--- execution: - concurrency: 10 hold-for: 2m ramp-up: 40s scenario: Thread Group scenarios: Thread Group: requests: - label: blazedemo method: GET url: http://blazedemo.com/ - body: fromPort: Paris toPort: Buenos Aires label: reserve method: POST url: http://blazedemo.com/reserve.php
Save this file as execution.yml. Now, let's add pass/fail criteria.
--- services: - module: passfail criteria: - avg-rt>10ms for 7s, stop as failed - hits of reserve >10 for 13s, continue as failed
The above configuration sets two pass/fail criteria:
- If the average response time (for all the labels in the test) goes over 10 milliseconds for 7 seconds in a row, stop the test as failed.
- If the number of hits (number of responses) for a specific label called ‘reserve’ is more than 10 for 13 seconds in a row, continue with the test, but mark it as failed.
Save this pass/fail configuration in a different YML file and called it passfail_config.yml.
Now that we have finished with the configuration, let’s run the test.
Taurus tests are run directly from the terminal, with the ‘bzt’ command. When we have multiple YML files that we want to use in our test we simply add them one after the other:
Bzt execution.yml passfail_config.yml
After a few seconds, the Taurus console report will be displayed automatically.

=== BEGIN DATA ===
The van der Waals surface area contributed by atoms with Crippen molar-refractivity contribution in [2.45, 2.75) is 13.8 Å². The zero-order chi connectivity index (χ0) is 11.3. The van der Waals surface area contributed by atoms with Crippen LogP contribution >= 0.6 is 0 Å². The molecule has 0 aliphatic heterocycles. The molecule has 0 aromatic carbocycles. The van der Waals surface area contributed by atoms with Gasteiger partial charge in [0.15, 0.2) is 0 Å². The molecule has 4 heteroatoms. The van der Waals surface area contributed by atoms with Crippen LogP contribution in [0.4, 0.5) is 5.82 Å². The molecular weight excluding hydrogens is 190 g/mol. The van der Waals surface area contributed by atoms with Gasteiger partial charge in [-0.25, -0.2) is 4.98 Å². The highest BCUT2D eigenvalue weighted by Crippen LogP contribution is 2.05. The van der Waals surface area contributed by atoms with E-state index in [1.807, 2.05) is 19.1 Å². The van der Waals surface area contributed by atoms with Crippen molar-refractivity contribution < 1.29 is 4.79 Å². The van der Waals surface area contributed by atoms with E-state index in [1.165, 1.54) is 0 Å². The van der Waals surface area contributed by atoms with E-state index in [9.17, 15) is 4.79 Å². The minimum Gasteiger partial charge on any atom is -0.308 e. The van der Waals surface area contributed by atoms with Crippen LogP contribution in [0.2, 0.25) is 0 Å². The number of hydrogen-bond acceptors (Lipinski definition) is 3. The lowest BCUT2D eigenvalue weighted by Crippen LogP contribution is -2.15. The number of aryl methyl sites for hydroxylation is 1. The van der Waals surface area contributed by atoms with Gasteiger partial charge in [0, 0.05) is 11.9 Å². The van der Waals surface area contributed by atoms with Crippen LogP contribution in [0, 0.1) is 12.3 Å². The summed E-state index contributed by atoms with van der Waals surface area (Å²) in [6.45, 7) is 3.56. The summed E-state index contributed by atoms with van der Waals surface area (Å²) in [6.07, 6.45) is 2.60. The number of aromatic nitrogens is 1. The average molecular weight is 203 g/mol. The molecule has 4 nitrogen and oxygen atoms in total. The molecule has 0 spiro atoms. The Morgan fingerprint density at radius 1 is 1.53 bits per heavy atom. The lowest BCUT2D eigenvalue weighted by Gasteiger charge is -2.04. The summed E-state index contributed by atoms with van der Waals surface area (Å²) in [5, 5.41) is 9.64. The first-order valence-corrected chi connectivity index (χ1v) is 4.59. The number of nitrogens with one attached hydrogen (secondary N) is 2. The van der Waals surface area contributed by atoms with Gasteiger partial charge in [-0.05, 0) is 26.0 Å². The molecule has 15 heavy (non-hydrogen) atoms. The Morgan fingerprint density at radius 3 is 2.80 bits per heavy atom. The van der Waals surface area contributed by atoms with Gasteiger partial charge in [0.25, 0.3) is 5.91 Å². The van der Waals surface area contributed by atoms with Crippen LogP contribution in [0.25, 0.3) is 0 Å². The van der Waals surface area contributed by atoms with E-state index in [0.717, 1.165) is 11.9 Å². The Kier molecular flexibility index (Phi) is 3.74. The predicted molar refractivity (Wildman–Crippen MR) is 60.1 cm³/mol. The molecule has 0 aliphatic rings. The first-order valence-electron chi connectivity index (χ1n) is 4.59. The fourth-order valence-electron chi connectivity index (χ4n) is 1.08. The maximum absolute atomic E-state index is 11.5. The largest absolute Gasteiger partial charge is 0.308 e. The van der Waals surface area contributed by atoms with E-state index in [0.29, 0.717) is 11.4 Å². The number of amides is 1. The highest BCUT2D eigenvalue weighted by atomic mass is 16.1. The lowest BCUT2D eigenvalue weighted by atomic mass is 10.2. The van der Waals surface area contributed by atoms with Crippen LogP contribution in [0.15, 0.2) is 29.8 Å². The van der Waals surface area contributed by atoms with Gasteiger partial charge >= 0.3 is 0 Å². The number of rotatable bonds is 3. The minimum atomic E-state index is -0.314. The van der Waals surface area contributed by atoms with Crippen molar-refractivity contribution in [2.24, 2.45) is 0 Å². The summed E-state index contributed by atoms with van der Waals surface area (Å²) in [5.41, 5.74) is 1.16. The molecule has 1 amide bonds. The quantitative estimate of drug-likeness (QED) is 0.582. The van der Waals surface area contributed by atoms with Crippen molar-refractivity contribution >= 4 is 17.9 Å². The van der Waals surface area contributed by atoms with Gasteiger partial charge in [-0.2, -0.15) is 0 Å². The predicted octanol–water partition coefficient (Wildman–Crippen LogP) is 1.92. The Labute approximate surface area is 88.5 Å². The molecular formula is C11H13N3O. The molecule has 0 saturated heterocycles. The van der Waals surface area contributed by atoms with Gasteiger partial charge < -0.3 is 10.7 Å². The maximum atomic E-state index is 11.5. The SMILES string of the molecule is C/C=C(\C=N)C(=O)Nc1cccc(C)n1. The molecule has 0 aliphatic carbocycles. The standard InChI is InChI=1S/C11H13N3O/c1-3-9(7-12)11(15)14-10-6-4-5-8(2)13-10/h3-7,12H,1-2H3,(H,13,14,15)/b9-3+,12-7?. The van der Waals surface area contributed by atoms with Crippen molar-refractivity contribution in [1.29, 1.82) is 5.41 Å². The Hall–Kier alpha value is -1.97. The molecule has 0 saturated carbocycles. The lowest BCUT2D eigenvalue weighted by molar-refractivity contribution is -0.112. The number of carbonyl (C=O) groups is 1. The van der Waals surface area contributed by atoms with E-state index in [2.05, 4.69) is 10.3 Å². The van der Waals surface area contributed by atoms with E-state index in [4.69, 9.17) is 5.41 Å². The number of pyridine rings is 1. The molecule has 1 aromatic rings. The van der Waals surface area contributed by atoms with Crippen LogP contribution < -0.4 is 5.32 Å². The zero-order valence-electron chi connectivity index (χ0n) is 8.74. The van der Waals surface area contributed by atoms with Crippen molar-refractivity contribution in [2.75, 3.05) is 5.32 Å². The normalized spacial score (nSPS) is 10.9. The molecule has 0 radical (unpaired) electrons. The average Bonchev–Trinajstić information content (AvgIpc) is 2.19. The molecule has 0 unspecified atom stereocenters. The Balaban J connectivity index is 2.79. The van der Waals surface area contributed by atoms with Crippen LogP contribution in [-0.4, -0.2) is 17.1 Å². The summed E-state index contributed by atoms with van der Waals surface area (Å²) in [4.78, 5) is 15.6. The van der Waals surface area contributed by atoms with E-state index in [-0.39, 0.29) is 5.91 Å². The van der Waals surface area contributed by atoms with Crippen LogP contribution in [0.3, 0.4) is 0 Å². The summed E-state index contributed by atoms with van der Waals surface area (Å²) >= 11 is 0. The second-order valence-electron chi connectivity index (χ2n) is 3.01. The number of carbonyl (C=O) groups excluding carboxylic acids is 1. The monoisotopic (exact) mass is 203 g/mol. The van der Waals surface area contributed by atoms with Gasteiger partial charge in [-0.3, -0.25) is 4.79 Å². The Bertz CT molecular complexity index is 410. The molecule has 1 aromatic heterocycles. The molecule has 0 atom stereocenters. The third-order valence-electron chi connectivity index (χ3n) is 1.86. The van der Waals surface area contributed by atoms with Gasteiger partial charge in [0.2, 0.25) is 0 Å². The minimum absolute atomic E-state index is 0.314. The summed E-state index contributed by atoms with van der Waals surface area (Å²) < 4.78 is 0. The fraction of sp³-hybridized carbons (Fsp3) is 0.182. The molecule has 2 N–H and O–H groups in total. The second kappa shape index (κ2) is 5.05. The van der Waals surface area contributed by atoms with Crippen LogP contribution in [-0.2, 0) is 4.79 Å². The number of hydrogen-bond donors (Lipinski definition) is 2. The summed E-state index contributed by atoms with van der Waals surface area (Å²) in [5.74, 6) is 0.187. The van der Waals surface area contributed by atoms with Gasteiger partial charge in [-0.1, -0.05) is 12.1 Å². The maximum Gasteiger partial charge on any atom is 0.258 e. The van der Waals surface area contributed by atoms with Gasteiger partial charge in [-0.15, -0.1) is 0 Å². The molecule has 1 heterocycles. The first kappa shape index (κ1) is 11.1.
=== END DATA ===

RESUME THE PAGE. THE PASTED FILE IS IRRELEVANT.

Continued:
As the average response time for the test was more than 10 milliseconds for 1 second, we get an alert. The alert appears even though we haven’t reached the threshold yet. The purpose is to let us know we might have a problem soon.
After 7 seconds from the beginning of the test, the average response time was more than 10 milliseconds for 7 seconds in a row. This means that our first criterion was met, so the test will be stopped and marked as failed as expected.
Since the first condition was met, we didn't have a chance to check out the second condition. The two are unrelated and the test checks each one separately.
By using the Taurus passfail module, you don’t have to manually examine tests results anymore. If one of your tests met the criteria you set, it will fail the test automatically and you will get a notification for this in the report and logs.